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Effect of cool temperatures on herbicide performance
by Bob Hartzler
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Revised April 20, 2002 - The wide temperature fluctuations in the past couple weeks have brought on questions of burndown herbicide performance during cool temperatures.  This is similar to when cool temperatures visit us during postemergence application season.   This article addresses both situations.  As with most herbicide decisions, there is not a single answer that fits all situations. 

Herbicides perform best under ideal conditions when both the crop and weeds are actively growing.  When the environment reduces the vigor of the crop or the weed, undesirable consequenses can occur - either crop injury or poor weed control.  The most noticeable effect of cool temperatures on herbicide performance is a slower kill of weeds.  A herbicide kills a plant by disrupting some physiological process essential for growth.  Under cool temperatures, physiological processes slow down, thus the herbicide is slower acting.  In some situations the desired effect (dead weeds) will result - it just takes longer to get the job done.  In other situations, the slower activity of the herbicide will allow some weeds to survive, or the crop may be injured.

The simple solution would be to wait until more favorable temperatures arrive; however, delays in application could create problems if weeds are already at the optimum size for control when the cool temperatures arrive.  Factors to consider in whether to spray under these cool conditions or to wait until warmer conditions arrive include:
       -  susceptibility of target weeds to herbicide
       -  margin of crop safety to herbicide
       -  weed size and population

The likelihood of decreased weed control due to cool temperatures will vary depending upon the target weed and the herbicide and rate applied (Table 1).  Weed species highly susceptible to the herbicide are less likely to show a negative response to cool temperatures than less susceptible weed species.  For example, assume two soybean fields have similar weed infestations of giant foxtail and velvetleaf and both fields are sprayed during a period of unseasonably cool temperatures.  One field was Roundup Ready and treated with Roundup Ultra, whereas the other was treated with Pursuit.  The field treated with Pursuit would be more likely to have foxtail escape since foxtail is more tolerant of Pursuit than velvetleaf.  On the other hand, velvetleaf would be more likely to escape in the Roundup Ready field than giant foxtail, again due to differential tolerance of these species to Roundup.  Although it is best to delay applications, the potential for a negative response to temperature can be reduced by ensuring that optimum rates (full label) are used.

Undesirable crop responses are more likely to occur when using herbicides with lower margins of crop safety.  Certain herbicide labels have warnings on the label concerning increased risk of injury under cool conditions.  If plans are to use one of these products, the best decision would be to delay application until more favorable conditions occur or switch to a product with a greater margin of crop safety.  A partial list of products with cool temperature warnings includes Basis Gold, Accent Gold, Reflex, Lightning, Cobra, and Buctril.  Read all labels to determine if restrictions or warnings are present concerning use in cool temperatures.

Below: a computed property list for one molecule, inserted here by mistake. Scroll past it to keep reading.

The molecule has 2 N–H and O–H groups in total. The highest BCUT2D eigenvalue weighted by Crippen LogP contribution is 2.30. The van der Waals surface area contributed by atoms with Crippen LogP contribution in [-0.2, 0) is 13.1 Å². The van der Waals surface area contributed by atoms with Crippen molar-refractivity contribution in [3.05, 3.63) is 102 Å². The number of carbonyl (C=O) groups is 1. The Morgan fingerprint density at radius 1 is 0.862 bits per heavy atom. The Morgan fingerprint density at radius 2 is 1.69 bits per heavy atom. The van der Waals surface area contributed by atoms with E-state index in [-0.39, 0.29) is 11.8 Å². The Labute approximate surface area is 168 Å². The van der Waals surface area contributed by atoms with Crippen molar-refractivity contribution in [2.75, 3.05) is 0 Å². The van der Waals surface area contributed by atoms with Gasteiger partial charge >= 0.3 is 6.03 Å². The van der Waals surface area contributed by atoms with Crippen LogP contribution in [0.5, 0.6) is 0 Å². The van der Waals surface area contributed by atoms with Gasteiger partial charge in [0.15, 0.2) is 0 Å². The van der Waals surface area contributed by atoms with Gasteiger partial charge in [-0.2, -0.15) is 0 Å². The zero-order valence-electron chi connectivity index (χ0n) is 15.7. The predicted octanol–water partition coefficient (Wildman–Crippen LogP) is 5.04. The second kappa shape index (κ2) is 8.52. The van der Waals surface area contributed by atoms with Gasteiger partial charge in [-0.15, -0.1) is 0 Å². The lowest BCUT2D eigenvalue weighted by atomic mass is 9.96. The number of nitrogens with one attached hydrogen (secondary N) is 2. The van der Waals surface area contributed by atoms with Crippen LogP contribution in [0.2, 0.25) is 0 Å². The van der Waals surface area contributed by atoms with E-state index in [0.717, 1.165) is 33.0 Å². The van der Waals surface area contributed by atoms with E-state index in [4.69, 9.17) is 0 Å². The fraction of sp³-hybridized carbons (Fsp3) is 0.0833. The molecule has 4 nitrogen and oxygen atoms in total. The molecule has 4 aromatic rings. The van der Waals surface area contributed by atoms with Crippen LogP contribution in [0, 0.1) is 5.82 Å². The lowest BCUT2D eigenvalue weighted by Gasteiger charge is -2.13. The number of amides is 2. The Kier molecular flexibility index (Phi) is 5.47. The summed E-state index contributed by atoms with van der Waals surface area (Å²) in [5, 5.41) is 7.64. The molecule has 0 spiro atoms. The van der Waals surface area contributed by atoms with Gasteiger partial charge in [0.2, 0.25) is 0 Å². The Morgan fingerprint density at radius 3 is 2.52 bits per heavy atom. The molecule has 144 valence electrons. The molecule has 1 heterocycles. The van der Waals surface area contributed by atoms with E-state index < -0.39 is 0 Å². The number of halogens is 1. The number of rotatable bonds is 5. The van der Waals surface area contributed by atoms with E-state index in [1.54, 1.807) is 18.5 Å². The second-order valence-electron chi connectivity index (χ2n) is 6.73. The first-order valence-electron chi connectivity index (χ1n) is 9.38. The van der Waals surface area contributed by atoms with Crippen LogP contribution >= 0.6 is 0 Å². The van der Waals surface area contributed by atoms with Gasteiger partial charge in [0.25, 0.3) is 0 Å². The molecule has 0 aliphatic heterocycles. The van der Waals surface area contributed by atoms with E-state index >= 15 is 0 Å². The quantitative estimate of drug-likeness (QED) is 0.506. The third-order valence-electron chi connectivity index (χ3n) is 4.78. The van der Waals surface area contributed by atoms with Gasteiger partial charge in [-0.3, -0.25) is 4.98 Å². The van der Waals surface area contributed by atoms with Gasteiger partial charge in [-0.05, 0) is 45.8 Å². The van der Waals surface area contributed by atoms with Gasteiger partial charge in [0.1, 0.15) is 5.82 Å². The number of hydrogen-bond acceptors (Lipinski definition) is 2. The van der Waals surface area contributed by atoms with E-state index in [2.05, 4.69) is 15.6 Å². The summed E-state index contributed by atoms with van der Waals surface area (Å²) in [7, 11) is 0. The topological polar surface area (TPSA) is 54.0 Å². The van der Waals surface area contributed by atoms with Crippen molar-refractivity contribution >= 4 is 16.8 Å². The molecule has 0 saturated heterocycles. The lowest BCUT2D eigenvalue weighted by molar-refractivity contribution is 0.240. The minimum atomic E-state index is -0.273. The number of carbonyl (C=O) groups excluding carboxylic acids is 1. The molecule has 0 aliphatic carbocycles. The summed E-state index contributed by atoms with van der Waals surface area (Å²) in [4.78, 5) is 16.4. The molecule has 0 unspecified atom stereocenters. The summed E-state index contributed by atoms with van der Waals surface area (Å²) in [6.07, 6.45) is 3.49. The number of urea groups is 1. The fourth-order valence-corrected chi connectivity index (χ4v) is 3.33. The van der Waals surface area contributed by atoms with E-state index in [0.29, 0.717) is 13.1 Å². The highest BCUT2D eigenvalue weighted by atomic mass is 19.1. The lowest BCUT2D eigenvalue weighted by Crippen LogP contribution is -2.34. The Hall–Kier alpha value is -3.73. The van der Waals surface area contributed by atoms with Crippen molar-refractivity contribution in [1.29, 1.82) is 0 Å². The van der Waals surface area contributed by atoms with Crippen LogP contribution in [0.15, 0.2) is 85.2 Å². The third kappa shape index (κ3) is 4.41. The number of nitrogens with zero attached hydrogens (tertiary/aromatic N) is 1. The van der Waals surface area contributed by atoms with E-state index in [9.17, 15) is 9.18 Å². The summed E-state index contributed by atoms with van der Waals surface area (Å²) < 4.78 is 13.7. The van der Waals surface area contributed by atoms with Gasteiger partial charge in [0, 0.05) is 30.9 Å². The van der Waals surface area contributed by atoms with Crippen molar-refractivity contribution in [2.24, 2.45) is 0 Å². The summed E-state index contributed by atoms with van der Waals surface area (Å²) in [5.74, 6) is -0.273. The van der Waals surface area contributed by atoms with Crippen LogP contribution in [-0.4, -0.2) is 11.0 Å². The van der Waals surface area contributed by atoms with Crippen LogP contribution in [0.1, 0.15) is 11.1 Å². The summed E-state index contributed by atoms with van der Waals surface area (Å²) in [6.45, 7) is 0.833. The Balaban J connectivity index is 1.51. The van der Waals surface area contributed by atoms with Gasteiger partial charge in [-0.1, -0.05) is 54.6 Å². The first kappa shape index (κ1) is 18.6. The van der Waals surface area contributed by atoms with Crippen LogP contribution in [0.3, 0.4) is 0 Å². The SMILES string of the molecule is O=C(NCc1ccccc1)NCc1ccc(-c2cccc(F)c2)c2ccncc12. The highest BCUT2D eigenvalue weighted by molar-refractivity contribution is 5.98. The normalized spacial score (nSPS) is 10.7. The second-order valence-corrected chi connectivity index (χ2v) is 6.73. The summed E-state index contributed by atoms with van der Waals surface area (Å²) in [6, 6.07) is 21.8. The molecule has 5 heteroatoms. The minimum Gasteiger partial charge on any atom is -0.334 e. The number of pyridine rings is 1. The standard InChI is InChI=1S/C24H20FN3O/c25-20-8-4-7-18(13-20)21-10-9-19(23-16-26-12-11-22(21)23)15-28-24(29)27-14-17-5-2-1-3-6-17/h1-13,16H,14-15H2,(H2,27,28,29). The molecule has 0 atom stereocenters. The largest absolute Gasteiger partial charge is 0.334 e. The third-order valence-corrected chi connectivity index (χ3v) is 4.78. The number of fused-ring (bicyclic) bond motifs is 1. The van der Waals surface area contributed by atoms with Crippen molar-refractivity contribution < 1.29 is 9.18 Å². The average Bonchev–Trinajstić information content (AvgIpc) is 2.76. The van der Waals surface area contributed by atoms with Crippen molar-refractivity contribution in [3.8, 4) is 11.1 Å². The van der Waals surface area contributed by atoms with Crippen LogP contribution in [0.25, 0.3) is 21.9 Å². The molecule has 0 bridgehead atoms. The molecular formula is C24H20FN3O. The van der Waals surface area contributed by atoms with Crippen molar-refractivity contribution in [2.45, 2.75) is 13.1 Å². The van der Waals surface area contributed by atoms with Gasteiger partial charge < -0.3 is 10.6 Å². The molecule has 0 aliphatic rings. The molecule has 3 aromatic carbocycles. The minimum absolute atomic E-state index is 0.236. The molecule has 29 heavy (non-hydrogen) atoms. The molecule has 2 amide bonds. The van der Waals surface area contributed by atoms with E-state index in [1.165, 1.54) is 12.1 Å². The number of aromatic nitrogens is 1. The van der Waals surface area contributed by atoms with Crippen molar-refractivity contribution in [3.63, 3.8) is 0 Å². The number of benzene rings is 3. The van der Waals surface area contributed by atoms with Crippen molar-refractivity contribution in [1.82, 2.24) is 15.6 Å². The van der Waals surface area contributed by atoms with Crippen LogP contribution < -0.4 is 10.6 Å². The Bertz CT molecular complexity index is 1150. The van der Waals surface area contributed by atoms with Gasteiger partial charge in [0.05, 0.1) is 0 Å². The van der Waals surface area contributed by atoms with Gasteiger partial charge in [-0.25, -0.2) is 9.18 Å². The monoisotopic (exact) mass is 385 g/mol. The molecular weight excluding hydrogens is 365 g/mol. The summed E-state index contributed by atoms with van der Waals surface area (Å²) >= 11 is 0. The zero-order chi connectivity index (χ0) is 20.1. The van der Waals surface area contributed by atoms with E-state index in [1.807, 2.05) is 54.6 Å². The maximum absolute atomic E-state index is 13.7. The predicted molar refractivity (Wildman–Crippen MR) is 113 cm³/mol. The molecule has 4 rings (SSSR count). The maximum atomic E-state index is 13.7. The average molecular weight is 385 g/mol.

Crop and weed size also should be considered when determining whether or not to spray.  A soybean field in  the first trifoliate stage with one inch foxtail provides greater flexibility in application timing than a corn field at the V4 stage with three to four inch giant foxtail.  In the corn situation, the foxtail may exceed the height for optimum control by the time temperatures increase, even with the reduced growth rates under the cool temperatures.

In summary, the ideal solution is to wait until better weather conditions arrive to treat fields.  However, if weed size or other situations dictate that fields be treated now, select the product that has the best margin of crop safety and is strong against the target species.  Keep in mind that reduced rate treatments are less likely to provide acceptable control under adverse conditions than when plants are actively growing.  Finally, the performance of the row-crop cultivator is not affected by temperature and would be a great choice under these conditions.

Table 1.  Effect of temperature on percent reduction (%) in dry weight of green foxtail and redroot pigweed provided by postemergence Accent applications.1

Temperature

Green foxtail Redroot pigweed
50 56 95
68 95 95
86 95 97

1Weed Technology. 1991.  Vol. 5: 92-96.  Nalewaja, Woznica and Manthey.

 

Prepared by Bob Hartzler, extension weed management specialist, Department of Agronomy, Iowa State University

For more information contact:
ISU Extension Agronomy
2104 Agronomy Hall
Ames, Iowa 50011-1010
Voice: (515) 294-1923
Fax: (515) 294-9985
http://www.weeds.iastate.edu
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Common chemical and trade names are used in this publication. The use of trade names is for clarity by the reader. Inclusion of a trade name does not imply endorsement of that particular brand of herbicide and exclusion does not imply nonapproval.